Widely ranked as one of the two or three greatest middleweights ever, he held that division's championship between 1923 and his retirement, earning the first Ring Fighter of the Year award in 1922 and following it up with a repeat in 1924. He also held the United States Light Heavyweight title and is frequently mentioned as a top 20 heavyweight despite never weighing more than 170 pounds.

    He was the only person ever to beat Gene Tunney and also won against Battling Levinsky, Jack Dillon, Tommy Loughran and Mickey Walker.

    Though he died in 1926 from an improperly administered anesthetic, if newspaper decisions are counted, Greb had more wins than any boxer in history, including Willie Pep.

10. Sam Langford

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    Division: Lightweight (135) to Heavyweight (175+)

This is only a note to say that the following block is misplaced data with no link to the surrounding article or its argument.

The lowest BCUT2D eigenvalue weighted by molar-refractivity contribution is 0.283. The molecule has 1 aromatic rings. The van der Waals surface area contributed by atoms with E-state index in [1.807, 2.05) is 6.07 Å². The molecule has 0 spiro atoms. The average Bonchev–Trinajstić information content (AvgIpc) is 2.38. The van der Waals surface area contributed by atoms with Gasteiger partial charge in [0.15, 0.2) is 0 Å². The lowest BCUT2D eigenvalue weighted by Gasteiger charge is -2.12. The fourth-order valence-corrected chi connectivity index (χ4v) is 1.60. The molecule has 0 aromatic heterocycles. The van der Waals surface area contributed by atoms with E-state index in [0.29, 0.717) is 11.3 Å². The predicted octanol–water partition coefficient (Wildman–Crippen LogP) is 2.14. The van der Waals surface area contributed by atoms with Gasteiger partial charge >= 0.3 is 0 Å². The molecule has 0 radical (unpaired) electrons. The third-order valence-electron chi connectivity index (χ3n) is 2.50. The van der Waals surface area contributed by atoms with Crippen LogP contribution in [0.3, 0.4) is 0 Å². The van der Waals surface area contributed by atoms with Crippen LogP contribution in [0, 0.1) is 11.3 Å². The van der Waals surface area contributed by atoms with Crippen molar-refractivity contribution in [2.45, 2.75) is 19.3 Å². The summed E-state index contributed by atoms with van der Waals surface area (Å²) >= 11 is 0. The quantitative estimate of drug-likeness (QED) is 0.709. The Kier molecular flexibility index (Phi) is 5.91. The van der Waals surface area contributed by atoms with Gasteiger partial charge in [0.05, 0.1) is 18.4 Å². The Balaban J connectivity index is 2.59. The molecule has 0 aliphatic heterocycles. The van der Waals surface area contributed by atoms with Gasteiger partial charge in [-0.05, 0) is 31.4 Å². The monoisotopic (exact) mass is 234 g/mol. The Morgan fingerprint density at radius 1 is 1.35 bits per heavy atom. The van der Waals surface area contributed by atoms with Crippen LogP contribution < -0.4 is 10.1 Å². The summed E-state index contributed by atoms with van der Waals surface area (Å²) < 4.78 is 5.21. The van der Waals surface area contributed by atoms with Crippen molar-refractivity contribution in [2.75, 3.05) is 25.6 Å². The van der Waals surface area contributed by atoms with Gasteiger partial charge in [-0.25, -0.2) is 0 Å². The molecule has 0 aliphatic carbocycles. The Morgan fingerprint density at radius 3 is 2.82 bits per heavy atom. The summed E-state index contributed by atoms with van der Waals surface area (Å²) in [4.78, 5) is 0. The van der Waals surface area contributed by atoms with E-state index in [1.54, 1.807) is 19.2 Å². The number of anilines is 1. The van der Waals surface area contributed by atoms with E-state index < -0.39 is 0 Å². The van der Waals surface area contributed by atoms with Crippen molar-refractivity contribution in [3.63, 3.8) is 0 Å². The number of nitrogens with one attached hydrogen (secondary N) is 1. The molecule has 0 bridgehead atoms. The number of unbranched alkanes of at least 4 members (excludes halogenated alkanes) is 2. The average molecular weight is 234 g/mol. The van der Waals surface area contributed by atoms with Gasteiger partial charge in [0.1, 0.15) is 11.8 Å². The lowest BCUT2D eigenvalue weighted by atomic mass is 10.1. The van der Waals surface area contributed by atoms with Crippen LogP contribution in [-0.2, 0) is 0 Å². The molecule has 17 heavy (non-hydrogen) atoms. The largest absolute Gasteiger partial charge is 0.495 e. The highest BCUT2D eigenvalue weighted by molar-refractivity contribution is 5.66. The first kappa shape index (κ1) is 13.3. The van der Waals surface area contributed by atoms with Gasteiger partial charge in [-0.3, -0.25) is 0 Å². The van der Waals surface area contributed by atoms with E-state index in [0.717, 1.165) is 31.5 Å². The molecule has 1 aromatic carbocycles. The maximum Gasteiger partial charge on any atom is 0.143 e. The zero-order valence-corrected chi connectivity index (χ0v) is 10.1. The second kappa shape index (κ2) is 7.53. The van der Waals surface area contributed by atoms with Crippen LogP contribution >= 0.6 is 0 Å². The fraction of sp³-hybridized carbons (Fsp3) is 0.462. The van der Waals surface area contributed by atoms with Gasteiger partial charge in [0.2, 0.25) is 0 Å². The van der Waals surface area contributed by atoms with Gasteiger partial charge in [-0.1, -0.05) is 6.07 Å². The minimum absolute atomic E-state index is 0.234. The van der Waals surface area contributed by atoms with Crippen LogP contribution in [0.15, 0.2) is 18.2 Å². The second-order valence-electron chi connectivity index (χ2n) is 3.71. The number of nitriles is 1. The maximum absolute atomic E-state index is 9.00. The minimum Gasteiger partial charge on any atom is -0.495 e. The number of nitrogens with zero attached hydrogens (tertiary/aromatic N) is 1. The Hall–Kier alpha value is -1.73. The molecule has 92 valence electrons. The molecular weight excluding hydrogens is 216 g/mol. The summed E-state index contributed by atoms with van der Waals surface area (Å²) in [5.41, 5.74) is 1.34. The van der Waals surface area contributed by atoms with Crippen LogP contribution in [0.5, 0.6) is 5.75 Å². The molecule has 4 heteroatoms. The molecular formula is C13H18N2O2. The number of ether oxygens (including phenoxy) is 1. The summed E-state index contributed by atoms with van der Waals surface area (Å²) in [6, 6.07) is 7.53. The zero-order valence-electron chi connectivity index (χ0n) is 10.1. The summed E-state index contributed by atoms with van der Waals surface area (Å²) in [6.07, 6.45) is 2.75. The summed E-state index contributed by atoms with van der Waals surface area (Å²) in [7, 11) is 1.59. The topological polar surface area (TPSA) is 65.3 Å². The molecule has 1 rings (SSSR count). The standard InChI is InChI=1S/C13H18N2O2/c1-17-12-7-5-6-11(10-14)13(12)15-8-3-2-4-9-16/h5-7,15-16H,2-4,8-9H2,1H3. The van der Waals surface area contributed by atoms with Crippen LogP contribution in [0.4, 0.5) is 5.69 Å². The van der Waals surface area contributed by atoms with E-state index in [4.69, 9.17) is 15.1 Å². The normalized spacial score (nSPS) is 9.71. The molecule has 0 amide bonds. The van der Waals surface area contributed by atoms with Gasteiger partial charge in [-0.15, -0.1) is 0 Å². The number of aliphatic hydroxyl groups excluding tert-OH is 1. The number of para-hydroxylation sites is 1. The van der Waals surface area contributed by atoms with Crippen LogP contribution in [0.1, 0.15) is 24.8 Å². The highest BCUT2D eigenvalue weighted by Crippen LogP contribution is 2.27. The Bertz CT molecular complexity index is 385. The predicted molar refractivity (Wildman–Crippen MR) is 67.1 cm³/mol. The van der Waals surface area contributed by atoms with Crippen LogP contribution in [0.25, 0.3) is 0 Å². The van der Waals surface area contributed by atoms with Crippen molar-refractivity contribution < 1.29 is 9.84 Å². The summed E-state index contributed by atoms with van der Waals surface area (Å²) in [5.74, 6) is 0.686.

Record: 178-32-39 (206-48-55 including newspaper decisions)

    Years Active: 1902-1926

    Originally from Canada, but billed as being from Boston, Sam Langford was perhaps the most unfortunate recipient of the racism that characterized American athletics in the early 1900s. Despite being one of the most dominant fighters of all time, he never had the opportunity to fight for a title—ostensibly for other reasons, but clearly due to racism. 

    This racism also earned him the most notorious nickname in boxing history, "The Boston Tar Baby." However, for those who knew, Langford was one of the greatest ever. Despite being only 5'6" and a maximum of 185 pounds, Langford was chosen by Nat Fleischer as one of the greatest heavyweights ever.

    Bert Sugar ranked him 16th greatest ever, ESPN had him at No. 10 and Ring Magazine had him No. 2 on its greatest punchers list. Langford beat Joe Gans, Battling Jim Johnson, Joe Jeanette and Philadelphia Jack O'Brien and drew Barbados Joe Walcott. He was famously ducked by Jack Johnson.

    Forced to retire in 1926 due to bad eyesight, Langford languished in poverty and blindness until a 1944 article about his plight prompted people to raise enough money to pay for successful eye surgery.

    Heavyweight champ Jack Dempsey (who appears soon on this list) said it best when he said, "The hell I feared no man. There was one man I wouldn't fight because I knew he would flatten me. I was afraid of Sam Langford."